# Serre's Open Image Theorem Without Shafarevich's Theorem

In Abelian l-adic Representations and Elliptic Curves (1968), J. P. Serre showed that the adelic representation $$\rho_{E}\colon G_K \to \mathrm{GL}(\hat{\mathbb{Z}}^2)$$ associated to an elliptic curve $E/K$ over a number field $K$ has open image. To do it, he uses Shafarevich's Theorem on the finiteness of isomorphism classes of elliptic curves in a given isogeny class to show that the $\ell$-adic representation $$\rho_{E,\ell}\colon G_K \to \mathrm{GL}(T_\ell(E))$$ is irreducible for all $\ell$ and that the mod $\ell$ representation $$\bar{\rho}_{E,\ell}\colon G_K \to \mathrm{GL}(E[\ell])$$ is irreducible for almost all $\ell$.

My question is, do we now have a method of proving this theorem without using Shafarevich's Theorem? The latter depends on Siegel's Theorem, which depends on Roth's Theorem in Diophantine Geometry.

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This is an interesting question and I suspect there is a way using p-adic Hodge theory. In the meanwhile, I thought I'd point out that Shafarevich's theorem here requires only Siegels theorem for the `discriminant elliptic curves,' something like 4a3−27b2=c. These have CM, and a proof of finiteness that doesn't use Diophantine approximations at all can be found in annals.math.princeton.edu/wp-content/.../annals-v172-n1-p16-p.pdf (By the way, I had mistakenly posted this as an answer earlier.) – Minhyong Kim Jul 18 '12 at 22:28
Oh sorry, I should also say that the remark above applies only to elliptic curves over $\mathbb{Q}$. – Minhyong Kim Jul 18 '12 at 22:29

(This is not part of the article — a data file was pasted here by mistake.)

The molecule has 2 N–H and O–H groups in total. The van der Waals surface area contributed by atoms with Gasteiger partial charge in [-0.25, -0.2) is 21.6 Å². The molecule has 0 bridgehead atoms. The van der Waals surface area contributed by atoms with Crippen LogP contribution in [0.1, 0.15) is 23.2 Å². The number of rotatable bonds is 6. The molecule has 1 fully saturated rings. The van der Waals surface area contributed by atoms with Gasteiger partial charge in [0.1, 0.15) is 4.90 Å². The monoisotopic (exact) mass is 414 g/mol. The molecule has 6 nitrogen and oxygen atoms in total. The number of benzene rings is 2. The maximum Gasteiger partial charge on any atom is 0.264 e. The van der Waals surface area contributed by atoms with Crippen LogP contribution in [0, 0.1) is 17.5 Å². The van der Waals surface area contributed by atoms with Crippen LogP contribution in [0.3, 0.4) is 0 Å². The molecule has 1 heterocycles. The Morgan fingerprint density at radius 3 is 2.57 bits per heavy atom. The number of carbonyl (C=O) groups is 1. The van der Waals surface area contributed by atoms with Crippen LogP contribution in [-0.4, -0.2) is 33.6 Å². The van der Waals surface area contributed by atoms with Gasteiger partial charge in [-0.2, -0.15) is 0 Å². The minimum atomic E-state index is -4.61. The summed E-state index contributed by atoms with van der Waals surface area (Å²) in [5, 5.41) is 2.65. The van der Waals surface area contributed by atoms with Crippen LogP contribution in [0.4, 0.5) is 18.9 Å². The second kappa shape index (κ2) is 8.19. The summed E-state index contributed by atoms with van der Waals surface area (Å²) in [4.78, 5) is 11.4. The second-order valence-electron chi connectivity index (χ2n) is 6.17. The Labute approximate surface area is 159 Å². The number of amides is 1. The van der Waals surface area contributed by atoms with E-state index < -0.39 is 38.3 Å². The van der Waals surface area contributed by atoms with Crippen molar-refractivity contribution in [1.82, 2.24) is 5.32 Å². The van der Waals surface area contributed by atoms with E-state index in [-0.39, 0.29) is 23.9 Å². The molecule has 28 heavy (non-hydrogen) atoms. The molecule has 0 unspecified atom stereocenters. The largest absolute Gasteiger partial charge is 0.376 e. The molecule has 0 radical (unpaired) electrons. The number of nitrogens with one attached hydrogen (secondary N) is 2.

@Davidac897: I asked a somewhat similar question a while back out my own ignorance of Falting's work: mathoverflow.net/questions/37212 . I wanted to deduce Shafarevich's theorem over $\Bbb Q$ from modularity without using Siegel's Theorem, but my argument was cyclic because I unknowingly assumed Tate's Isogeny Conjecture, which was proved by Faltings by proving Shafarevich in all dimensions. It was mentioned in the comments there that you can deduce Siegel's Theorem from Faltings Theorem (Mordell's Conjecture) which doesn't use Diophantine Approximation. Not sure if that will help you. – Jamie Weigandt Jul 19 '12 at 0:09

First, you forgot to assume that $E$ does not have CM. However, this actually suggests a difficulty in a Shafarevich-free proof.

Let $K = \mathbf{Q}(\sqrt{-1})$, and let $C/K$ be an elliptic curve with CM by $\mathbf{Z}[\sqrt{-1}]$. Now consider the following thought experiment. Can you rule out the existence of an elliptic curve $E/K$ without CM such that $\rho_{E,\ell} = \rho_{C,\ell}$ for all primes $\ell$?

This is certainly implied by the Tate conjecture (in a case proved by Faltings), but not only is this harder than the original proof, it also really uses/implies a (generalization of) Shafarevich's conjecture. Certainly $E$ admits isogenies $E \rightarrow E'$ of degree $p$ for any prime $p$ which splits in $K$, but ruling this out is exactly Shafarevich again. I'm not sure you can overcome this obstacle.